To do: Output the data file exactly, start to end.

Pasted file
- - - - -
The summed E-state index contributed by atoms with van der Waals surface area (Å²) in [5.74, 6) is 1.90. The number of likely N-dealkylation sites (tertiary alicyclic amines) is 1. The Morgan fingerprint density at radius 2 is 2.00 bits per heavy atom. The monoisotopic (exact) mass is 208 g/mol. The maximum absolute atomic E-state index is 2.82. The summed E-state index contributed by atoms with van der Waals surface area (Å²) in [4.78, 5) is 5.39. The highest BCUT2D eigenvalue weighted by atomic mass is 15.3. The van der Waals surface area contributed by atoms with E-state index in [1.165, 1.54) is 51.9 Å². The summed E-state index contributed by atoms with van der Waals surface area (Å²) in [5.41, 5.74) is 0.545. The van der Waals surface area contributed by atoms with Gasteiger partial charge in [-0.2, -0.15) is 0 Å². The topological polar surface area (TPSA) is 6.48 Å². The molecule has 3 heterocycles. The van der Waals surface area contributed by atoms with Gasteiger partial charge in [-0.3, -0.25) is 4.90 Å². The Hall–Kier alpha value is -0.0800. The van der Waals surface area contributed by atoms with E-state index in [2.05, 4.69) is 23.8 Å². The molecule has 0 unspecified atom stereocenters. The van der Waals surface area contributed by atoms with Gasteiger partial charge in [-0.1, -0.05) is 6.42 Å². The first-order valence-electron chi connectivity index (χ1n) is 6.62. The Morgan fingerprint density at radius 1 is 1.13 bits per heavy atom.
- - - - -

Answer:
The summed E-state index contributed by atoms with van der Waals surface area (Å²) in [5.74, 6) is 1.90. The number of likely N-dealkylation sites (tertiary alicyclic amines) is 1. The Morgan fingerprint density at radius 2 is 2.00 bits per heavy atom. The monoisotopic (exact) mass is 208 g/mol. The maximum absolute atomic E-state index is 2.82. The summed E-state index contributed by atoms with van der Waals surface area (Å²) in [4.78, 5) is 5.39. The highest BCUT2D eigenvalue weighted by atomic mass is 15.3. The van der Waals surface area contributed by atoms with E-state index in [1.165, 1.54) is 51.9 Å². The summed E-state index contributed by atoms with van der Waals surface area (Å²) in [5.41, 5.74) is 0.545. The van der Waals surface area contributed by atoms with Gasteiger partial charge in [-0.2, -0.15) is 0 Å². The topological polar surface area (TPSA) is 6.48 Å². The molecule has 3 heterocycles. The van der Waals surface area contributed by atoms with Gasteiger partial charge in [-0.3, -0.25) is 4.90 Å². The Hall–Kier alpha value is -0.0800. The van der Waals surface area contributed by atoms with E-state index in [2.05, 4.69) is 23.8 Å². The molecule has 0 unspecified atom stereocenters. The van der Waals surface area contributed by atoms with Gasteiger partial charge in [-0.1, -0.05) is 6.42 Å². The first-order valence-electron chi connectivity index (χ1n) is 6.62. The Morgan fingerprint density at radius 1 is 1.13 bits per heavy atom.